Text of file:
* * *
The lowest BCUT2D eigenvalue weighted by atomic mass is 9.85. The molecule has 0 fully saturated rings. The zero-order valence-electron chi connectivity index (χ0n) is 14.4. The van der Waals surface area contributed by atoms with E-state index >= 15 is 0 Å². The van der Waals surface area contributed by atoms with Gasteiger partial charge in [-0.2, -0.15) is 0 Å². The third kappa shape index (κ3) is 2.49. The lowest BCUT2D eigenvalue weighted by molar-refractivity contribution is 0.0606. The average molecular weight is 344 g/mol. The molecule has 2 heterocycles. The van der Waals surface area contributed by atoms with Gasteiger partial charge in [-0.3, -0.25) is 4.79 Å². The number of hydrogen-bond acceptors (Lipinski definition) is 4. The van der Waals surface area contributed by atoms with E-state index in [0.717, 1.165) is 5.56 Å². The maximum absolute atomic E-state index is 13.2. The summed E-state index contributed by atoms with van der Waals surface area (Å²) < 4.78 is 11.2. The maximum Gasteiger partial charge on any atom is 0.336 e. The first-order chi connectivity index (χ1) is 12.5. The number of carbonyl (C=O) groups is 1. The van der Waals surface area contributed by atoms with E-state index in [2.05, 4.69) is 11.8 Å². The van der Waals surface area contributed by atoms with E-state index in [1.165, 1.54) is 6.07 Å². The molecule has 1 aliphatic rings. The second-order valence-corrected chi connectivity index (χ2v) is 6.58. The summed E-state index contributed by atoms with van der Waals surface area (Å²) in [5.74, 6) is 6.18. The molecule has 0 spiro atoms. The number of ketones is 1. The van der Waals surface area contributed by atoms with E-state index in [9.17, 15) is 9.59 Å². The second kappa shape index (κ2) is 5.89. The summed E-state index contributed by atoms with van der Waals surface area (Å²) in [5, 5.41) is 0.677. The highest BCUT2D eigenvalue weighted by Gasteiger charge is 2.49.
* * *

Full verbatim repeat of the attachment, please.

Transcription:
The lowest BCUT2D eigenvalue weighted by atomic mass is 9.85. The molecule has 0 fully saturated rings. The zero-order valence-electron chi connectivity index (χ0n) is 14.4. The van der Waals surface area contributed by atoms with E-state index >= 15 is 0 Å². The van der Waals surface area contributed by atoms with Gasteiger partial charge in [-0.2, -0.15) is 0 Å². The third kappa shape index (κ3) is 2.49. The lowest BCUT2D eigenvalue weighted by molar-refractivity contribution is 0.0606. The average molecular weight is 344 g/mol. The molecule has 2 heterocycles. The van der Waals surface area contributed by atoms with Gasteiger partial charge in [-0.3, -0.25) is 4.79 Å². The number of hydrogen-bond acceptors (Lipinski definition) is 4. The van der Waals surface area contributed by atoms with E-state index in [0.717, 1.165) is 5.56 Å². The maximum absolute atomic E-state index is 13.2. The summed E-state index contributed by atoms with van der Waals surface area (Å²) < 4.78 is 11.2. The maximum Gasteiger partial charge on any atom is 0.336 e. The first-order chi connectivity index (χ1) is 12.5. The number of carbonyl (C=O) groups is 1. The van der Waals surface area contributed by atoms with E-state index in [2.05, 4.69) is 11.8 Å². The van der Waals surface area contributed by atoms with E-state index in [1.165, 1.54) is 6.07 Å². The molecule has 1 aliphatic rings. The second-order valence-corrected chi connectivity index (χ2v) is 6.58. The summed E-state index contributed by atoms with van der Waals surface area (Å²) in [5.74, 6) is 6.18. The molecule has 0 spiro atoms. The number of ketones is 1. The van der Waals surface area contributed by atoms with E-state index in [9.17, 15) is 9.59 Å². The second kappa shape index (κ2) is 5.89. The summed E-state index contributed by atoms with van der Waals surface area (Å²) in [5, 5.41) is 0.677. The highest BCUT2D eigenvalue weighted by Gasteiger charge is 2.49.